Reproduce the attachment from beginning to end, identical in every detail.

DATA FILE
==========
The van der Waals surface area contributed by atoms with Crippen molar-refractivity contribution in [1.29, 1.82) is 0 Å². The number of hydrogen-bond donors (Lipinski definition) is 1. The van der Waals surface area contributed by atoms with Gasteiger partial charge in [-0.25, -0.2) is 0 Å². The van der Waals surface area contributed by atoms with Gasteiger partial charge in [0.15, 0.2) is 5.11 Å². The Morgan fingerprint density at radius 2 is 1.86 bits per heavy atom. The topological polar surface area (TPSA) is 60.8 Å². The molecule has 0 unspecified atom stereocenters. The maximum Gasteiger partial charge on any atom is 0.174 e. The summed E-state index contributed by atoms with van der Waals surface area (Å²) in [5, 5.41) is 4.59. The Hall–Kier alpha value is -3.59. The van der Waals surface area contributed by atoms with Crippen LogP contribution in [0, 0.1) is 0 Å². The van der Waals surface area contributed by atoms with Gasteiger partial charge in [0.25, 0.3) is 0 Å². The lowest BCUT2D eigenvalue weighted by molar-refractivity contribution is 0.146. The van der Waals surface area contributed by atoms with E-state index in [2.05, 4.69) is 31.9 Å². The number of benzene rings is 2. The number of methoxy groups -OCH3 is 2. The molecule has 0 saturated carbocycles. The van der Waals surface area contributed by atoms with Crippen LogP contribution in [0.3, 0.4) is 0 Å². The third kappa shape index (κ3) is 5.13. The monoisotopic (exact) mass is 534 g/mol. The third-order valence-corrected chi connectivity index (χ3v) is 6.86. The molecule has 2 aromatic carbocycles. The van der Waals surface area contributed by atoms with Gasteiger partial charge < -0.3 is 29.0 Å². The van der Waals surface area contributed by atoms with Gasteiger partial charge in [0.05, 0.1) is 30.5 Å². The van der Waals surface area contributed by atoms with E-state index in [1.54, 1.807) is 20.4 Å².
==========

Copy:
The van der Waals surface area contributed by atoms with Crippen molar-refractivity contribution in [1.29, 1.82) is 0 Å². The number of hydrogen-bond donors (Lipinski definition) is 1. The van der Waals surface area contributed by atoms with Gasteiger partial charge in [-0.25, -0.2) is 0 Å². The van der Waals surface area contributed by atoms with Gasteiger partial charge in [0.15, 0.2) is 5.11 Å². The Morgan fingerprint density at radius 2 is 1.86 bits per heavy atom. The topological polar surface area (TPSA) is 60.8 Å². The molecule has 0 unspecified atom stereocenters. The maximum Gasteiger partial charge on any atom is 0.174 e. The summed E-state index contributed by atoms with van der Waals surface area (Å²) in [5, 5.41) is 4.59. The Hall–Kier alpha value is -3.59. The van der Waals surface area contributed by atoms with Crippen LogP contribution in [0, 0.1) is 0 Å². The van der Waals surface area contributed by atoms with Gasteiger partial charge in [0.25, 0.3) is 0 Å². The lowest BCUT2D eigenvalue weighted by molar-refractivity contribution is 0.146. The van der Waals surface area contributed by atoms with E-state index in [2.05, 4.69) is 31.9 Å². The number of benzene rings is 2. The number of methoxy groups -OCH3 is 2. The molecule has 0 saturated carbocycles. The van der Waals surface area contributed by atoms with Crippen LogP contribution in [0.3, 0.4) is 0 Å². The third kappa shape index (κ3) is 5.13. The monoisotopic (exact) mass is 534 g/mol. The third-order valence-corrected chi connectivity index (χ3v) is 6.86. The molecule has 2 aromatic carbocycles. The van der Waals surface area contributed by atoms with Gasteiger partial charge < -0.3 is 29.0 Å². The van der Waals surface area contributed by atoms with Gasteiger partial charge in [0.05, 0.1) is 30.5 Å². The van der Waals surface area contributed by atoms with E-state index in [1.54, 1.807) is 20.4 Å².